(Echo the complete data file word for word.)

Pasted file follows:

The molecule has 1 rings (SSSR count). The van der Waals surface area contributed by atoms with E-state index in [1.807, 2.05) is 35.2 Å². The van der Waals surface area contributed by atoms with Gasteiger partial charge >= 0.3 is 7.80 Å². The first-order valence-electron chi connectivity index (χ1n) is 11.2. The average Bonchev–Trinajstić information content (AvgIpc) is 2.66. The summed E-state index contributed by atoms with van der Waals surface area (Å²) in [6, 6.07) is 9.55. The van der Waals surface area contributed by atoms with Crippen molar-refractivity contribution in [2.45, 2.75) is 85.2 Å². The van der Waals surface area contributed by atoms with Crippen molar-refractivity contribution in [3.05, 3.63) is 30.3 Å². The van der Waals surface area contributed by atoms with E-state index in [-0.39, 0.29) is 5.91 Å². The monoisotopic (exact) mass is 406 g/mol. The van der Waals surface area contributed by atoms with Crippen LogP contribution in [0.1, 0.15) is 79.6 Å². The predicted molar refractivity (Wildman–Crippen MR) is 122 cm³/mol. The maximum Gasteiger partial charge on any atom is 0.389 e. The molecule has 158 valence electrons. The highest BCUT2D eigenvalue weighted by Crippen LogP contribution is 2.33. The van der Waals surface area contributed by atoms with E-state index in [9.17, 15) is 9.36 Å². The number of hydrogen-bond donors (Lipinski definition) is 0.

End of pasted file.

The molecule has 1 rings (SSSR count). The van der Waals surface area contributed by atoms with E-state index in [1.807, 2.05) is 35.2 Å². The van der Waals surface area contributed by atoms with Gasteiger partial charge >= 0.3 is 7.80 Å². The first-order valence-electron chi connectivity index (χ1n) is 11.2. The average Bonchev–Trinajstić information content (AvgIpc) is 2.66. The summed E-state index contributed by atoms with van der Waals surface area (Å²) in [6, 6.07) is 9.55. The van der Waals surface area contributed by atoms with Crippen molar-refractivity contribution in [2.45, 2.75) is 85.2 Å². The van der Waals surface area contributed by atoms with Crippen molar-refractivity contribution in [3.05, 3.63) is 30.3 Å². The van der Waals surface area contributed by atoms with E-state index in [-0.39, 0.29) is 5.91 Å². The monoisotopic (exact) mass is 406 g/mol. The van der Waals surface area contributed by atoms with Crippen LogP contribution in [0.1, 0.15) is 79.6 Å². The predicted molar refractivity (Wildman–Crippen MR) is 122 cm³/mol. The maximum Gasteiger partial charge on any atom is 0.389 e. The molecule has 158 valence electrons. The highest BCUT2D eigenvalue weighted by Crippen LogP contribution is 2.33. The van der Waals surface area contributed by atoms with E-state index in [9.17, 15) is 9.36 Å². The number of hydrogen-bond donors (Lipinski definition) is 0.